Radical Commentary: NVIDIA’s acquisition of ARM is notable not only because it is the largest semiconductor acquisition in history, but also because it lays the foundation for a future where machine intelligence operates on edge devices everywhere. As NVIDIA CEO Jensen Huang puts it: “In the years ahead, trillions of computers running AI will create a new internet-of-things that is thousands of times larger than today’s internet-of-people.” Achieving this vision will require integrated GPU and CPU data centers, edge compute data centers, and a software layer that connects edge devices powered by NVIDIA and ARM hardware.
Untether.AI, a Radical portfolio company, has developed a world-leading AI inference chip, which is clearly becoming an extraordinarily valuable part of the future of the semiconductor and edge computing space.
5) AI Safety: AI researchers devise failure detection method for safety-critical machine learning (VentureBeat)
“Researchers from MIT, Stanford University, and the University of Pennsylvania have devised a method for predicting failure rates of safety-critical machine learning systems and efficiently determining their rate of occurrence. Safety-critical machine learning systems make decisions for automated technology like self-driving cars, robotic surgery, pacemakers, and autonomous flight systems for helicopters and planes. Unlike AI that helps you write an email or recommends a song, safety-critical system failures can result in serious injury or death. Problems with such machine learning systems can also cause financially costly events like SpaceX missing its landing pad.”
Radical Commentary: The pandemic has accelerated the digitizing of processes across many industries. A notable tailwind has been in the transportation industry which includes automobiles, trucks, drones, and, most recently, plans for autonomous seafaring vessels. However, for AI deployments in safety-critical industries such as autonomous vehicles, a great deal of trust must be established between the operator, regulators, and the public. Transparency can be challenging when a company’s value depends on protecting the IP of their raw models. Neural bridge sampling may offer regulators, academics, and industry experts a solution, whereby the public can ensure that a system has been rigorously tested and an organization can protect their proprietary information. This approach may offer a step toward a safer, statistic-driven, future that enables technological innovation.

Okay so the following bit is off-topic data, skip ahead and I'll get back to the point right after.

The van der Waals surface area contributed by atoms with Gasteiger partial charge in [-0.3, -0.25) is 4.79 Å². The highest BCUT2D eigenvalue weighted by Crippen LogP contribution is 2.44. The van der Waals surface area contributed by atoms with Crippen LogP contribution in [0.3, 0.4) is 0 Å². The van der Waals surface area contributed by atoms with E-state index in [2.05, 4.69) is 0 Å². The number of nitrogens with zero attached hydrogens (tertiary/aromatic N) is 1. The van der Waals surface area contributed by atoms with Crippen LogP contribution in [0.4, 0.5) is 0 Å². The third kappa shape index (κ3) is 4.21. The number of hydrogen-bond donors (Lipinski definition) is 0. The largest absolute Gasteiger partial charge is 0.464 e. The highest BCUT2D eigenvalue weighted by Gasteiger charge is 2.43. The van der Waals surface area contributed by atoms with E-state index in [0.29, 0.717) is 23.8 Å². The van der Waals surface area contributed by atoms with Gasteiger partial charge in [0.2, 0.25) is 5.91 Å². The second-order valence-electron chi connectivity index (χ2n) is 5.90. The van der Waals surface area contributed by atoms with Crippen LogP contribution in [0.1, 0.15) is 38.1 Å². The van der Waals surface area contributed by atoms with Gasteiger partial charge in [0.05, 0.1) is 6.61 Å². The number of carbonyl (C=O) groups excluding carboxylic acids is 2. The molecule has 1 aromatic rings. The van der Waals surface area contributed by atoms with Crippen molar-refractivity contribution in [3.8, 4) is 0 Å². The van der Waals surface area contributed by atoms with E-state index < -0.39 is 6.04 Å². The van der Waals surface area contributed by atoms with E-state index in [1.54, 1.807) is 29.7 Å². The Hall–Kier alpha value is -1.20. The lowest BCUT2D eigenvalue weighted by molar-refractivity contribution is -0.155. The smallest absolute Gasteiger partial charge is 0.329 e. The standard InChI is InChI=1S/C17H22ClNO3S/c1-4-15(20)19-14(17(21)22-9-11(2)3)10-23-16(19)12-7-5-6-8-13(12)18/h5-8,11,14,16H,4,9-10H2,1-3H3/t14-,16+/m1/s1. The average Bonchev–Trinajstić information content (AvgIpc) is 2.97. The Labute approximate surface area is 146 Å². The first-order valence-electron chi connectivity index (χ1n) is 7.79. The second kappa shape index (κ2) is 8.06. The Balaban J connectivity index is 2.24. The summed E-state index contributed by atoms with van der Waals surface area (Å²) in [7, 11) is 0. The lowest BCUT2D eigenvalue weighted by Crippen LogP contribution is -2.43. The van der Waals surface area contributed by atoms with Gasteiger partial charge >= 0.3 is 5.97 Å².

Editor’s Note: We will continue to use this platform to share without commentary articles focused on data and the use of it to illustrate and illuminate racial injustice. Because you cannot fix problems you cannot see or understand.
6) Racial and Ethnic Differences in Self-Reported Telehealth Use during the COVID-19 Pandemic: A Secondary Analysis of a U.S. Survey of Internet Users from Late March (Journal of the American Medical Informatics Association)
“Approximately 17% of respondents reported using telehealth because of the pandemic, with significantly higher unadjusted odds among Blacks, Latinos, and those identified with other race compared to White respondents. The multivariable logistic regressions and sensitivity analyses show Black respondents were more likely than Whites to report using telehealth because of the pandemic, particularly when perceiving the pandemic as a minor threat to their own health.
The systemic racism creating health and health care disparities has likely raised the need for telehealth among Black patients during the pandemic. Findings suggest opportunities to leverage a broadly defined set of telehealth tools to reduce health care disparities post-pandemic.”